Safer at Home

Officials Losing Patience with Coronavirus Scofflaws

Virus safety requirements have slowly tightened in recent weeks.

As 40 million Californians spend another weekend in the shadow of the coronavirus outbreak, there are signs officials are beginning to lose patience with those who violate stay-at-home and social distancing orders designed to slow the spread of the infection.

Officials had said they want to rely on social pressure to make sure people don’t gather in large groups, stay at least 6 feet (1.8 meters) apart and only leave home to procure essentials such as food or medicine.

But San Diego County Sheriff Bill Gore used stronger language when reminding people that state and local distancing measures aren’t just recommendations and that scofflaws could face misdemeanor charges carrying up to a $1,000 fine or six months in jail.

"The days of trying to get voluntary compliance are over," Gore said Thursday. "The message is going to go out to all of public safety here in the county that we will start issuing citations."

Many beaches, parks and hiking trails around the state and most beach parking lots have been closed because they attracted large crowds.

On Thursday, a paddleboarder near the Malibu pier was taken into custody and cited for a misdemeanor after he allegedly ignored lifeguards’ orders to leave the water, authorities said.

"Stay home, shred later," urged a message on the website of the Surfrider Foundation, a conservation group based in Southern California.

Mel Thoman told the Orange County Register that he’s stopped body surfing at the Wedge, a popular, often-crowded surfing spot in Newport Beach.

"I’d love to be out there," she said. "It’s a health issue and it’s a serious one. I don’t think people get that."

The Santa Cruz County Sheriff’s Office on Friday formed a special team of deputies to enforce the stay-at-home order at county beaches and parks.

In San Francisco, an 86-year-old man was cited for violating the safe-distancing order while leafleting.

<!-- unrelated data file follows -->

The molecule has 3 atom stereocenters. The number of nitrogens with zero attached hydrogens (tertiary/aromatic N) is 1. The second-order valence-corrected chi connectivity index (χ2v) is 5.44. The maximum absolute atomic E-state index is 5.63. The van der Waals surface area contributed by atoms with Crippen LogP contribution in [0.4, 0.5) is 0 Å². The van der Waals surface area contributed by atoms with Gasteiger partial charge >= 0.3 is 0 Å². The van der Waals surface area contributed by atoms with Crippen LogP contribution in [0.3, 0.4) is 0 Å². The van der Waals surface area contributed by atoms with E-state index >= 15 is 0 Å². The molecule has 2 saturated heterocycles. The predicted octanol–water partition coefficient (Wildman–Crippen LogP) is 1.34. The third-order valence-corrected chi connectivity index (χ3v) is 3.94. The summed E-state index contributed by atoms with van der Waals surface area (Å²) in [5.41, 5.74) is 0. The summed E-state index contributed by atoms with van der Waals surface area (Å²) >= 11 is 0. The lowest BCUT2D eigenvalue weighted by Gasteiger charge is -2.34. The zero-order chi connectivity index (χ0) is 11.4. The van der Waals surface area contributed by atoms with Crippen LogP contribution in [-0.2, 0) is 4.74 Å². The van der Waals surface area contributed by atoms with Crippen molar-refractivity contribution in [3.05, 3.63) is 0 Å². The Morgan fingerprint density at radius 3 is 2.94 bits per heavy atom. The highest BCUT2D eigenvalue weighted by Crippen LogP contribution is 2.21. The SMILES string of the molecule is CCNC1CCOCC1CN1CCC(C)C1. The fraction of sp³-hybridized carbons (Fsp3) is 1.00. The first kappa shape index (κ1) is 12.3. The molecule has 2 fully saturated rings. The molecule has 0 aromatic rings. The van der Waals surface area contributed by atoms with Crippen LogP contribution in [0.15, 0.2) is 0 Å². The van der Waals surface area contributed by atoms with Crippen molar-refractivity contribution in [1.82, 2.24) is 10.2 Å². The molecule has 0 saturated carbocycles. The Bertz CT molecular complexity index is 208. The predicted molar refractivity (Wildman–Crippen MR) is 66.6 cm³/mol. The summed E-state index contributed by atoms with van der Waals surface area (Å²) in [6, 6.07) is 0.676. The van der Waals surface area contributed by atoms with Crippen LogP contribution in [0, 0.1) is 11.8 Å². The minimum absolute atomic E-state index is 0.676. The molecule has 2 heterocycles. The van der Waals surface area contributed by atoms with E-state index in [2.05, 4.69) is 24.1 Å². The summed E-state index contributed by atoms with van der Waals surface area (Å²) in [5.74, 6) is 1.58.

There have been some 12,500 confirmed cases of COVID-19 virus infections in California and some 280 deaths, according to data compiled by Johns Hopkins University. Reported cases continue to surge, in part because more people are being tested.

The coronavirus mainly is spread though coughs and sneezes. For most people, it causes mild or moderate symptoms, such as fever and cough, that clear up in two to three weeks. For some, especially older adults and people with existing health problems, it can cause more severe illness, including pneumonia and death.

Virus safety requirements have slowly tightened in recent weeks.

Beginning Saturday, it became mandatory in San Diego County for those who work with the general public at essential businesses such as grocery stores and gas stations to wear non-medical cloth face coverings.

Los Angeles Mayor Eric Garcetti said a similar order may be issued soon in his area.

In the meantime, LA is cracking down on so-called nonessential businesses that remain open in defiance of the city’s stay-at-home orders.

The city attorney’s office has charged four businesses — two smoke shops, a shoe store and an electronics store — with illegally staying open.

The mayor’s office said more than two dozen businesses have been referred to the city attorney for possible prosecution.

“We will find you, we will come after you,” Garcetti said.

Meanwhile, Sunday is Palm Sunday, the beginning of Holy Week for Christians, and many churches will be streaming services online rather than holding public services.

The Archdiocese of Los Angeles “is inviting the faithful to place a branch in their home on April 4 as a sign of welcoming Christ the King into their homes especially in this time of coronavirus pandemic,” a statement from the archdiocese said.

But some churches were being blamed for failing to practice safe distancing.

Cross Culture Christian Center in Lodi, in California’s agricultural Central Valley, sent the city a “cease and desist” letter after police entered the church last week during a service attended by about 30 people and the church intended to continue its services, attorney Dean Broyles of the National Center for Law & Policy told the Sacramento Bee.

Officers have posted a “notice of public nuisance” on the church’s main entrance, city spokesman Jeff Hood told the Bee.

In the Sacramento area, more than 70 members or people associated with members of the Bethany Slavic Missionary Church near Rancho Cordova have the COVID-19 virus, including the chief pastor, officials said.

The church closed on March 18 and moved services online but “we have been told by multiple sources that there are groups that continue to meet in homes,” Sacramento County health chief Dr. Peter Beilenson told the Sacramento Bee.

In an online statement, the church “disputes accusations that its members widely continued to gather as reported.”


Associated Press writer Stefanie Dazio in Los Angeles contributed to this report.

Copyright AP - Associated Press
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